Slack, Chambers and Johnston, Operations Management, 6th Edition,
© Nigel Slack, Stuart Chambers, and Robert Johnston 2010
Innovation or ‘breakthrough’ improvement versus Kaizen or
continuous improvement
18.9
Innovation
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Kaizen
Short-term, dramatic
Large steps
Intermittent
Abrupt, volatile
Few champions
Individual ideas and effort
Scrap and rebuild
New inventions/theories
Large investment
Low effort
Technology
Profit
Effect
Pace
Timeframe
Change
Involvement
Approach
Mode
Spark
Capex
Maintenance
Focus
Evaluation
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Long-term, undramatic
Small steps
Continuous, incremental
Gradual and consistent
Everyone
Group efforts, systematic
Protect and improve
Established know-how
Low investment
Large maintenance effort
People
Process
Slack, Chambers and Johnston, Operations Management, 6th Edition,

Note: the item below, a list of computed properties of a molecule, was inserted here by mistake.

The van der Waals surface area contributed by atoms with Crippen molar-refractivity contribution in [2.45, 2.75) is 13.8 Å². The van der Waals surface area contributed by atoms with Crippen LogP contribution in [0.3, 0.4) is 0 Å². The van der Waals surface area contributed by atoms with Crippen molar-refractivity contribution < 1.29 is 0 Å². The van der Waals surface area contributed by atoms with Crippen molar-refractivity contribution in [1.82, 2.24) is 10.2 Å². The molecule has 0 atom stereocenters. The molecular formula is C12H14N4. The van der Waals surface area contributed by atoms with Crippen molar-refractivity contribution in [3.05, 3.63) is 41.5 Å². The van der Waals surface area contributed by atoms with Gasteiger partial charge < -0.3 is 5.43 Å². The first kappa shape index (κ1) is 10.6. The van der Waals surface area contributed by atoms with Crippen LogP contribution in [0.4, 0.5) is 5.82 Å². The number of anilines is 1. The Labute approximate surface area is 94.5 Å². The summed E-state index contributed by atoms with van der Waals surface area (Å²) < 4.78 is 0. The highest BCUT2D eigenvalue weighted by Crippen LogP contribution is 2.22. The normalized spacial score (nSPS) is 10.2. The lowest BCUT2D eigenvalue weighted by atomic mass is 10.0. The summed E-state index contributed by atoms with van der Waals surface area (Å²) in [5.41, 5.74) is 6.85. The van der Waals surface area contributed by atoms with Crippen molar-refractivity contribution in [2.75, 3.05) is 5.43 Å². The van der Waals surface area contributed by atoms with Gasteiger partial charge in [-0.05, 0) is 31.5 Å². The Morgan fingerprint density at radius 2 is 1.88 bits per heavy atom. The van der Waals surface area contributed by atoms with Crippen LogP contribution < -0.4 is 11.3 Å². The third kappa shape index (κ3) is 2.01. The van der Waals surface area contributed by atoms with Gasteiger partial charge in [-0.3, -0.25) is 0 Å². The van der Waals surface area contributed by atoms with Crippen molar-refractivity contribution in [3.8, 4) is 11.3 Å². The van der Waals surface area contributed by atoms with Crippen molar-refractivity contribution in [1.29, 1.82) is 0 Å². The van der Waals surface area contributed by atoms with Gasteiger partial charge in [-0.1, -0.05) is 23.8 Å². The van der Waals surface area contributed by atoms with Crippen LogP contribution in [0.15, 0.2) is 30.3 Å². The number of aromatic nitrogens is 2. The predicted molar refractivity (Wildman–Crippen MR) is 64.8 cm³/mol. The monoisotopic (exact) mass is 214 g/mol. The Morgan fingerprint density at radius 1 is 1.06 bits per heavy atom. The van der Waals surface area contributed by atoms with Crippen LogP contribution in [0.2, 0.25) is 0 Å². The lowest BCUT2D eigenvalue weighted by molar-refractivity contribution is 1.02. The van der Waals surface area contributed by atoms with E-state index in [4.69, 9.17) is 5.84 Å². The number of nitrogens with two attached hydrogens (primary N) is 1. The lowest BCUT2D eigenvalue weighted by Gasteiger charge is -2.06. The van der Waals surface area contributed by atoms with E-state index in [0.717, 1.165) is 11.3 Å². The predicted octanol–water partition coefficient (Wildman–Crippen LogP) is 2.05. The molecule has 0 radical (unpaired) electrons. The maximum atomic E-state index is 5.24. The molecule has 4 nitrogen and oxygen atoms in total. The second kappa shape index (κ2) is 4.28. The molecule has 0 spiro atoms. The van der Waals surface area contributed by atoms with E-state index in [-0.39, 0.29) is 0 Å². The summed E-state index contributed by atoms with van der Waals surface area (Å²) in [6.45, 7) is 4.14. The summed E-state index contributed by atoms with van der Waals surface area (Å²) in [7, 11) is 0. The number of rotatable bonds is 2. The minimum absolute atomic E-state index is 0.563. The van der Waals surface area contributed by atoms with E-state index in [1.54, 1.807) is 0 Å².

© Nigel Slack, Stuart Chambers, and Robert Johnston 2010
18.10
Two improvement cycles
The plan–do–check–act, or ‘Deming’ improvement cycle, and
the define–measure–analyze–improve–control, or DMAIC
six sigma improvement cycle.
Define
Plan
Do
Control
Act
18.10
Check
Improve
Measure
Analyze
Slack, Chambers and Johnston, Operations Management, 6th Edition,
© Nigel Slack, Stuart Chambers, and Robert Johnston 2010
18.11
The DMAIC cycle
The DMAIC
cycle
Define–identify
problem, define
requirements and set
the goal
Control–establish
performance
standards and deal
with any problems
Improve–develop
improvement
ideas, test,
establish solution
and measure
results
18.11
Measure–gather data,
refine problem and
measure inputs and
outputs
Analyze–develop
problem hypotheses,
identify ‘root causes’
and validate
hypotheses
Slack, Chambers and Johnston, Operations Management, 6th Edition,
© Nigel Slack, Stuart Chambers, and Robert Johnston 2010
18.12
Breakthrough improvement
‘Breakthrough’ improvement, does not always deliver
hoped-for improvements.
Performance
Planned ‘breakthrough’
improvements
Actual improvement
pattern
Time
18.12
Slack, Chambers and Johnston, Operations Management, 6th Edition,
© Nigel Slack, Stuart Chambers, and Robert Johnston 2010